Homemade Oil Press

••• drill press image by Nancy Ottenweller from Fotolia.com

Vegetable oil can be extracted from almost any plant, but most oil is extracted from seeds. Obtainment of oil comes through pressing, in ram presses or screw presses. Building a screw press is a bit hard but it will last for a long time and will be able to provide you with oil in the long term. Modern techniques use chemical extraction with hexane. Palm oil is the most consumed oil, followed by soybean and rapeseed oil.

    Cut all the parts according to the measurements. Sizes and amount of pieces are well detailed in the "Things You'll Need" section. To cut steel and wood, use the saw with its correspondent blade. For plastic, simply use scissors. Make sure you use sandpaper to smooth off the edges on every cut.

    Drill two holes in the two angle iron bases. Use the drill with the 9/32-inch bit. Make sure each hole is 1/2-inch away from the outer edge on its side.

    Weld the two 24-inch tubes, the 6 1/2-inch tube, the 5 1/2-inch flat bar, and angle iron bases together. The two 24-inch tubes are the uprights, the 6 1/2-inch tube is the center tube, the flat bar works as a cross member and the angle iron bases compose the base. Consult the reference at http://journeytoforever.org/biofuel_library/oilpress.html for a diagram of how it should look. This is the frame.

    Center the frame on the white pine wood base. Signal the location for the four mounting holes that will hold the frame and the 1 1/4-inch tube. Drill the holes with the 7/8-inch bit to a depth of 1/2-inch on the frame only.

    Drill four holes through the mounting board. Use the 5/16-inch bit. Make sure the holes fit with the centers from step 4. Use sandpaper to round all the edges and uneven surfaces. Install the T-nuts. Paint if desired. Let the paint set and add clear lacquer.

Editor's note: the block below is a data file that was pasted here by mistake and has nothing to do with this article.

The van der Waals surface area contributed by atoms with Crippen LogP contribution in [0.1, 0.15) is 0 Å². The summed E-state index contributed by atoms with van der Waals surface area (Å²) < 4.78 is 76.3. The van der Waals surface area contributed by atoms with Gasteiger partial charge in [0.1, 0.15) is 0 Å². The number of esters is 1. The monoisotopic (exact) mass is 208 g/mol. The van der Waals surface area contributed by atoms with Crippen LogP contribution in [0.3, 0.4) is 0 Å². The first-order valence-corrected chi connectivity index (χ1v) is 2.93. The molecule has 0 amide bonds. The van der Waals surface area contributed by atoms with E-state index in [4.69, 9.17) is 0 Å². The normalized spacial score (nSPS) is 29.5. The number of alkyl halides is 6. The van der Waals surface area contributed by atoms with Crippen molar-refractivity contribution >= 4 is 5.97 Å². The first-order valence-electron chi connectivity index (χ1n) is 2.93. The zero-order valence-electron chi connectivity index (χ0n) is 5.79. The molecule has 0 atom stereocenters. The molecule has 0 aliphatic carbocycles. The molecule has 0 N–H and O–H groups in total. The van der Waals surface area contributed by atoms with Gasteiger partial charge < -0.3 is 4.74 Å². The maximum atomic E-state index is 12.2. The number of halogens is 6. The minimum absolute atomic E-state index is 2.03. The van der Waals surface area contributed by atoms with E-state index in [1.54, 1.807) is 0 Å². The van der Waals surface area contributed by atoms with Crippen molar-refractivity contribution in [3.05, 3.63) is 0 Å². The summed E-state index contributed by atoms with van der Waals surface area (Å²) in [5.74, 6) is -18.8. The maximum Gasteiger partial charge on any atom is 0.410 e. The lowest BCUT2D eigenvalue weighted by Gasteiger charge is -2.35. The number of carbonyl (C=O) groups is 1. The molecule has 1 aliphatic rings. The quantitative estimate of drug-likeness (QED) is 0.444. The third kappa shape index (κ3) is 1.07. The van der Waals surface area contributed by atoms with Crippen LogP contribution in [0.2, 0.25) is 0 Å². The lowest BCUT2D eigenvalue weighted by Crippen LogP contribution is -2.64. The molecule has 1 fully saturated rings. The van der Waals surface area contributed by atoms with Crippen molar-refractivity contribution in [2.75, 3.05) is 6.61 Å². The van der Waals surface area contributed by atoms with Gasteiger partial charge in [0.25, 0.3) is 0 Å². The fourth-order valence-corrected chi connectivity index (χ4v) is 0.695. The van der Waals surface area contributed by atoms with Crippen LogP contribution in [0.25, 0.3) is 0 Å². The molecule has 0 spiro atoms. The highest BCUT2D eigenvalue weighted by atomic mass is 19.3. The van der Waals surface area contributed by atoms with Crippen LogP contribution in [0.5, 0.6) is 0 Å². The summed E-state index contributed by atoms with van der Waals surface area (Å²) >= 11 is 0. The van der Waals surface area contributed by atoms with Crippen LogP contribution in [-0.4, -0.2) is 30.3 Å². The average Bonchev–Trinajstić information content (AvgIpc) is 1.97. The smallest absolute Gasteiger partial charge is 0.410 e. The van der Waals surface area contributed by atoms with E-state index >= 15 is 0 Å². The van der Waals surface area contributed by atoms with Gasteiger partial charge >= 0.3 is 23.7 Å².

Weld a 3 1/2-inch steel disk to one end of the 3 1/4-inch steel tube. Drill many holes on the side of the tube. They should be done with the 3/32-inch bit, and be separated by 1/2 inch. Use sandpaper to remove any burrs on the inside and the outside of the steel tube. This is the cylinder.

    Weld the 1-inch steel tube to the 3 3/8-inch steel disk. Make sure the welding is done in the inside of the tube and never on the outside. This is the piston. Use a lathe to fit the diameter of the piston to the cylinder (3 15/64-inches). Smooth the edges.

    Create a 1/8-inch by 1-inch slot at one edge of the bottom of the plastic bottle. Attach a receiving cup to this slot. Oil will pour from the press into the collector and out to the receiving cup.

    Things You'll Need

    • Saw
    • Blade for metal cutting
    • Blade for wood cutting
    • Drill
    • 9/32-inch bit
    • 7/8-inch bit
    • Sandpaper
    • Scissors
    • 2 tubes: 1 3/4-inch out diameter, 1 3/8-inch inner diameter and 24 1/2-inch long.
    • Tube: 1 3/4-inch out diameter, 1 3/8-inch inner diameter and 6 1/2-inch long.
    • Flat bar: 3/4-inch out diameter, 2 3/4-inch inner diameter and 5 1/2-inch long.
    • 2 angle iron bases: 1 3/4-inch by 1 3/4-inch by 8-inch
    • Wood base, white pine: 1 1/4-inch by 6 1/2-inch by 12-inch
    • 4 mounting bolts: 1/4-20 by 1 1/4-inch
    • 4 T-nuts: 1/4-20
    • Black enamel
    • Clear lacquer finish for wood base
    • Steel disk: 1/4-inch by 3 1/2-inch diameter
    • Steel tube: 3 1/2-inch out diameter by 3 1/4-inch inner diameter
    • Steel disk: 1/4-inch by 3 3/8-inch diameter
    • Steel tube: 1 1/4-inch out diameter by 1-inch inner diameter by 1-inch long
    • Bottom from a one-gallon plastic bottle: 1 1/2-inch height
    • Receiving cup


    • Only build a homemade oil press if you plan on pressing a lot of oil. Otherwise, buying oil from the store is cheaper.


    • Wear gloves and a mask when using a saw. Small wood or steel particles may go into the air and breathing them could be harmful.


About the Author

Manuel Páucar (Lima, 1978), is the author of "Chronicles of the Exile," a popular column in the Hispanic market. In his 18 years as a writer, he's published four books and received several awards, including a special recognition from the UNESCO (United Nations Educational, Scientific and Cultural Organization). Páucar attended the Andes Chef School in 1999, and studied theater arts at CTL Institute in 1998.

Photo Credits

  • drill press image by Nancy Ottenweller from Fotolia.com